In past years, the AL East owned the most interesting divisional race in baseball. And while the Yankees and Red Sox are at it again this year, they won’t be the race to watch. The AL Central race is simply fascinating, as the Tigers and the White Sox have the top two records in the majors and will battle until the end. But which team will emerge as the divisional champions? And which has the better shot at walking away with the title? Both are excellent, but one team has the edge. Before we get to my pick, we have to remember where these two teams came from.
Nobody gave the Tigers a shot in the preseason. Everyone thought that, as usual, they would be among the bottom teams in the entire AL. After all, this is a team just a few years removed from a horrific 43-119 season in 2003. But the Tigers shocked everyone by starting out the year as one of the top teams in the AL Central.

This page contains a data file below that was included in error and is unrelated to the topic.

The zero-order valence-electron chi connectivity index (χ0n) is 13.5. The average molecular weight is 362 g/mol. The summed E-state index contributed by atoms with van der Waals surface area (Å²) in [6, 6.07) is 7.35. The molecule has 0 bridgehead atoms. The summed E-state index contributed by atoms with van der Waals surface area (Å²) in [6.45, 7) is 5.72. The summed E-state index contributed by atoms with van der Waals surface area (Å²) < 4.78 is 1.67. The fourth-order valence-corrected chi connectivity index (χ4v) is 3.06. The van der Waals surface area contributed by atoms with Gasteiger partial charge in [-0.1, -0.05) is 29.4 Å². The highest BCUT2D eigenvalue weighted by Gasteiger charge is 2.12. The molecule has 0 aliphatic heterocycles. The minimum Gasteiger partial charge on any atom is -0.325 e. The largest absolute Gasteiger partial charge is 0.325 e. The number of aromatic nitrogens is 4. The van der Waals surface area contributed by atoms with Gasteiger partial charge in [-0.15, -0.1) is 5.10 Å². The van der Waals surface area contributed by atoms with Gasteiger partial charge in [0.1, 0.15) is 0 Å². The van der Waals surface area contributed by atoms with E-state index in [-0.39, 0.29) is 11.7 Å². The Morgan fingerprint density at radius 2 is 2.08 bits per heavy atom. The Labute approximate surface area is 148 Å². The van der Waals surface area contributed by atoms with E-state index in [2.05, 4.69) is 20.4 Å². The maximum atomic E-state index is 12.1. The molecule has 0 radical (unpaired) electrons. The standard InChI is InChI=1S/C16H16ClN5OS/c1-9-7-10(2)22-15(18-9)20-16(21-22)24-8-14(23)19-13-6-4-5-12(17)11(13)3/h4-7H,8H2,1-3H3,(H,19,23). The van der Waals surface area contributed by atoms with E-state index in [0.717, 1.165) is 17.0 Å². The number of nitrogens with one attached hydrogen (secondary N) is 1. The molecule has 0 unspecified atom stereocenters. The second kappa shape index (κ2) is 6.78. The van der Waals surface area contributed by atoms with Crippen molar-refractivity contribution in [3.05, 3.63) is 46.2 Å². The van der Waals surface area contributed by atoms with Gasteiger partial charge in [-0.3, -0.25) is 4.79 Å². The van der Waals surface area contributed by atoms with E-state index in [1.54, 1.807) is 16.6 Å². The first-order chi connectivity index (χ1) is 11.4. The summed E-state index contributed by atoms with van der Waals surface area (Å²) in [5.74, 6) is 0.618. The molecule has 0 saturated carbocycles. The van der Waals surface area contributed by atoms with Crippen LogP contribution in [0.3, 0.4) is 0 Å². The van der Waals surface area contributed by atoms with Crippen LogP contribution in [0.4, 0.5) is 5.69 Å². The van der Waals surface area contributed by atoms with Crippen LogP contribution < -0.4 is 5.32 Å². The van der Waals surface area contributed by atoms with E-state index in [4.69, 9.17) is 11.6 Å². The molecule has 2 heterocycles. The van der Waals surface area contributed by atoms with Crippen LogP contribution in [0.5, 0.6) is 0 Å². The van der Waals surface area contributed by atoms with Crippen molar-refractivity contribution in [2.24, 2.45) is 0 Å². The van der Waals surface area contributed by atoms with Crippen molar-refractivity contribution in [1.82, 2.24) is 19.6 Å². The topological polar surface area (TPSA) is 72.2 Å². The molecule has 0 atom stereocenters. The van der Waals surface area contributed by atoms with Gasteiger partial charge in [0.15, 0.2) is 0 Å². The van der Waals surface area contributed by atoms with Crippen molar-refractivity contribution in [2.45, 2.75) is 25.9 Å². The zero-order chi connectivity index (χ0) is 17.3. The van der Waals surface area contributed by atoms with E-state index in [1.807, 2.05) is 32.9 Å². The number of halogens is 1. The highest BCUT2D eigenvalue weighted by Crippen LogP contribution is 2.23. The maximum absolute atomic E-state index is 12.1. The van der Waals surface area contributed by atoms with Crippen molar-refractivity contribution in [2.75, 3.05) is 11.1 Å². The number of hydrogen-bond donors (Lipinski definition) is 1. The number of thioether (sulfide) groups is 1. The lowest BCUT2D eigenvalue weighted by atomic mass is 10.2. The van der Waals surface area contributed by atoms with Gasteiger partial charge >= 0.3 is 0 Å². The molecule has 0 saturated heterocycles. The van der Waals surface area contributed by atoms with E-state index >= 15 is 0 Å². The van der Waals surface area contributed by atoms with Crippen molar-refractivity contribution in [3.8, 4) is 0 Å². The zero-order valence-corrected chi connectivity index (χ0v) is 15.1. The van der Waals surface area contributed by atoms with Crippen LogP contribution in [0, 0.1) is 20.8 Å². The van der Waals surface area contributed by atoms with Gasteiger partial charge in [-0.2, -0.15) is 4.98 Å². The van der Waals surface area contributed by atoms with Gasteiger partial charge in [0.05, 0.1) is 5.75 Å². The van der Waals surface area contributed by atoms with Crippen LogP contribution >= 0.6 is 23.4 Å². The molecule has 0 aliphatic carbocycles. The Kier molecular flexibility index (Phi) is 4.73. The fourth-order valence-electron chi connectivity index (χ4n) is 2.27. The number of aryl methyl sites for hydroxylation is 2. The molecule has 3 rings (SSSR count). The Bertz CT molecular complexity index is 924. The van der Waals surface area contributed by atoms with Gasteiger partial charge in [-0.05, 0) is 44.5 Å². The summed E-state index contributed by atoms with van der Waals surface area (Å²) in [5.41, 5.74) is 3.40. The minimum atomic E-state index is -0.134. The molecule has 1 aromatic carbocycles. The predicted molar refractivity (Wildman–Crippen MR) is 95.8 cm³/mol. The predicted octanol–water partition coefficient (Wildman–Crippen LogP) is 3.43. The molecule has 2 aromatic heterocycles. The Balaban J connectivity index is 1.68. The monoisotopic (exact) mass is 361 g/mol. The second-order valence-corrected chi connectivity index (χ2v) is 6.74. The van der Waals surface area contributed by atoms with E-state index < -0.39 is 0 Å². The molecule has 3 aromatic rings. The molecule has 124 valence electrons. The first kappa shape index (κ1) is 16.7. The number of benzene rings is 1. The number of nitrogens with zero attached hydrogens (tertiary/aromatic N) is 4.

But even then nobody thought they could stay near the divisional lead. The Chicago White Sox, fresh off a 2005 World Series run, were back in business with an improved, slugging lineup. But the Tigers stayed right on the tails of the Sox, and the two teams emerged as the teams to beat in the AL Central. Detroit eventually passed Chicago, and after a huge winning streak captured the majors’ best record. Now the teams have had the two best records in the majors for a while, becoming so good that the third place Minnesota Twins were 10+ games out even after a 17-2 run last month. Managers Jim Leyland and Ozzie Guillen have led their team so superbly that they are both in the race for Manager of the Year. The Tigers and the White Sox are ready to battle the rest of the year, and each has a significant chance at capturing a World Series championship. But which has the advantage? Let’s break down each major area of these two teams to find out which is truly better.